Interview With Sarah Boyts Yoder

Could you give us a brief introduction to who you are and what kind of work you make?
My name is Sarah Boyts Yoder, I’m a mixed media painter living and working in Charlottesville, VA.  I received an MFA in painting from JMU in 2006.  I make large and colorful abstract paintings on canvas and mixed media collages and installations on paper.

Where do you gather most of the inspiration for your works?
As a teenager and young undergrad I was in love with the Abstract Expressionists, the idea that paint could convey emotion sunk in and made sense to me.  And it’s very beautiful.  Later, after having children, that type of non-objective painting didn’t feel satisfying anymore.  I felt it lacking in some way – there wasn’t a kind of grounding perspective that engaged in the world with significance for me.  I realized it had to do with humor and at some point I began taking a closer look at the illustrations in the kids’ books we were reading and looking at all the time.  So the cartoons and pictures, the lettering all over everything, even the colors I was seeing throughout my days.  So often they made me chuckle and I realized that abstraction has a lot to do with cleverness and vulnerability and humor. 
So my inspiration comes from beautiful, flowy drippy paint itself, and what I know it can do emotionally.  On the other hand it comes from the humorous and silly, hyper-colorful world of cartoons and illustrations found in children’s books and shows.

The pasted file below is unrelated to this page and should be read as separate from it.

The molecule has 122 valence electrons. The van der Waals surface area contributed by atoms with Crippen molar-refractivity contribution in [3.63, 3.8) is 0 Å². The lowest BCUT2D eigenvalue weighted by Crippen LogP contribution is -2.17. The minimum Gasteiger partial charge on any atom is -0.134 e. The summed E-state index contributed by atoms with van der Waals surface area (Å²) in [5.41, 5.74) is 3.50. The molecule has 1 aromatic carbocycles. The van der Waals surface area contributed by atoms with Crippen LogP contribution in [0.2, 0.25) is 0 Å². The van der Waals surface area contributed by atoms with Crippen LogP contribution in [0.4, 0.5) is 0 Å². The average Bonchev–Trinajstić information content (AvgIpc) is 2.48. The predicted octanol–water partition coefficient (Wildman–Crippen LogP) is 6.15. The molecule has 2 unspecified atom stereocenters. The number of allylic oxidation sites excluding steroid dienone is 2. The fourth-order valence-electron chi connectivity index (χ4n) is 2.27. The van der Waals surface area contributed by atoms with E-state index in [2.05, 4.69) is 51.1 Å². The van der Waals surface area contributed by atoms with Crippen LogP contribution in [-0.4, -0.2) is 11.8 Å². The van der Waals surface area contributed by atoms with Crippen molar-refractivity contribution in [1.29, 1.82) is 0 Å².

What types of obstacles have you run into in your artistic practice and how do you go about navigating around them?
I’d guess a lot of artists have this incredible doubt that kind of follows you around.  I certainly do.  No matter how many paintings, it doesn’t matter  – you can just nail it, and the second you finish you have this paralyzing doubt that you’ll ever be able to ever finish another work again.   I’ve said this other times, but for me the trick has been to just start over again in the same, old, tired place.  Except it’s never old and tired.  It helps me recognize my hand in every work, and I’ve found it usually always leads to more, new ideas.  I repeat shapes and forms over and over.  It gives me a place to start when I’m scared and paralyzed and doubtful.  Or even just tired and lazy.

What do you feel are the recurring themes in your visual work?  
Well, recurrence for one, repetition.  I repeat this bun form all the time, the shape of the back of a woman’s head.  Lots of hair-dos actually, and stripes. There are these little feet and little shoes, hats, clouds, and windows, they float over and over again like playful toys in space.  I love the juxtaposition of the bloopy cartoony forms that teeter on the edge of recognition and float against a beautiful painterly background space.
Also, I almost always choose my colors solely on what catches my eye in the bottle or tube or can at the store. I rarely mix colors to get specific effects.  The palette ends up being slightly wild or off kilter, but usually (hopefully) in a way that adds to a general sense of humor and lightness in the work.

Pipe, Foot, and Ladle Mixed media on paper 16" x 14"

Pipe, Foot, and Ladle
Mixed media on paper
16" x 14"

Blue Shield W/ Blue Mixed media on paper and canvas 22" x 27"

Blue Shield W/ Blue
Mixed media on paper and canvas

22" x 27"

Is there a particular artist you feel you relate to? Who are your role models (artists or non-artists)?
Elizabeth Murray, Amy Sillman, Louise Bourgeois, Arturo Herrera. Margaret Kilgallen, Georgia O’Keefe, Rose Wylie, Richard Tuttle…

What is the best piece of artistic advice you’ve been given? 
“Do not hurry, do not rest.”  -Goethe


Thanks so much, Sarah!  Be sure to check out details of Sarah's work in our current exhibition, Just Plane Rottenand more of her work here.